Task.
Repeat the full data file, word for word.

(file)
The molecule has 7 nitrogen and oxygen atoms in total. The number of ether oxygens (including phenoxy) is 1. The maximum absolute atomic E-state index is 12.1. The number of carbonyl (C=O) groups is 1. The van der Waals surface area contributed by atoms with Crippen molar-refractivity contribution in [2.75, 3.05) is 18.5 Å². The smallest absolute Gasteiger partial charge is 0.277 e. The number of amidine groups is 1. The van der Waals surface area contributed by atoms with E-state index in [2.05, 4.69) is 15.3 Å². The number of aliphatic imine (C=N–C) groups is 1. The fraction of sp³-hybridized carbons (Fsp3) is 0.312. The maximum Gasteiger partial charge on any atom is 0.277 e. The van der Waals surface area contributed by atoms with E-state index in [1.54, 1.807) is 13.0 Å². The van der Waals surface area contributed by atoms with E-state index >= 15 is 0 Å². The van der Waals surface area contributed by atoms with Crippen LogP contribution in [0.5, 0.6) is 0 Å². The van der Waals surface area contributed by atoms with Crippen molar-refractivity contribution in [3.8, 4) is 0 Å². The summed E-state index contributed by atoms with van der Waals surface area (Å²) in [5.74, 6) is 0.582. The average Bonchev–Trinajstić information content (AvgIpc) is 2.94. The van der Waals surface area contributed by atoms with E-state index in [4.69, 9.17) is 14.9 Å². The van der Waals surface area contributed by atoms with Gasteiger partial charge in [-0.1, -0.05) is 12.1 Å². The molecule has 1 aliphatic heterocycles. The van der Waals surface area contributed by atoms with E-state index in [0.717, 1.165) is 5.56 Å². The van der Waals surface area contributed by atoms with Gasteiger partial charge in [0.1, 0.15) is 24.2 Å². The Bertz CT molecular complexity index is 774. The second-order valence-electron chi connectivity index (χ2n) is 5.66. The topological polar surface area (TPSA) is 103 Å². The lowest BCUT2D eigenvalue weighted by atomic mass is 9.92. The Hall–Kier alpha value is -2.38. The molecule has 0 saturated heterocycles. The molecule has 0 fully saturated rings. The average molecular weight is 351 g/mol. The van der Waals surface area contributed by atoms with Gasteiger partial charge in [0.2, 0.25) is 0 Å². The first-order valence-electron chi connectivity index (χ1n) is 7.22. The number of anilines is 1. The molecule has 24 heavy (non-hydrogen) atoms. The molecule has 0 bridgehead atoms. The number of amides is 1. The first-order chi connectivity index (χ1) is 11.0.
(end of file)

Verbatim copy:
The molecule has 7 nitrogen and oxygen atoms in total. The number of ether oxygens (including phenoxy) is 1. The maximum absolute atomic E-state index is 12.1. The number of carbonyl (C=O) groups is 1. The van der Waals surface area contributed by atoms with Crippen molar-refractivity contribution in [2.75, 3.05) is 18.5 Å². The smallest absolute Gasteiger partial charge is 0.277 e. The number of amidine groups is 1. The van der Waals surface area contributed by atoms with E-state index in [2.05, 4.69) is 15.3 Å². The number of aliphatic imine (C=N–C) groups is 1. The fraction of sp³-hybridized carbons (Fsp3) is 0.312. The maximum Gasteiger partial charge on any atom is 0.277 e. The van der Waals surface area contributed by atoms with E-state index in [1.54, 1.807) is 13.0 Å². The van der Waals surface area contributed by atoms with E-state index >= 15 is 0 Å². The van der Waals surface area contributed by atoms with Crippen LogP contribution in [0.5, 0.6) is 0 Å². The van der Waals surface area contributed by atoms with Crippen molar-refractivity contribution in [3.8, 4) is 0 Å². The summed E-state index contributed by atoms with van der Waals surface area (Å²) in [5.74, 6) is 0.582. The average Bonchev–Trinajstić information content (AvgIpc) is 2.94. The van der Waals surface area contributed by atoms with E-state index in [4.69, 9.17) is 14.9 Å². The van der Waals surface area contributed by atoms with Gasteiger partial charge in [-0.1, -0.05) is 12.1 Å². The molecule has 1 aliphatic heterocycles. The van der Waals surface area contributed by atoms with E-state index in [0.717, 1.165) is 5.56 Å². The van der Waals surface area contributed by atoms with Gasteiger partial charge in [0.1, 0.15) is 24.2 Å². The Bertz CT molecular complexity index is 774. The second-order valence-electron chi connectivity index (χ2n) is 5.66. The topological polar surface area (TPSA) is 103 Å². The lowest BCUT2D eigenvalue weighted by atomic mass is 9.92. The Hall–Kier alpha value is -2.38. The molecule has 0 saturated heterocycles. The molecule has 0 fully saturated rings. The average molecular weight is 351 g/mol. The van der Waals surface area contributed by atoms with Gasteiger partial charge in [0.2, 0.25) is 0 Å². The first-order valence-electron chi connectivity index (χ1n) is 7.22. The number of anilines is 1. The molecule has 24 heavy (non-hydrogen) atoms. The molecule has 0 bridgehead atoms. The number of amides is 1. The first-order chi connectivity index (χ1) is 11.0.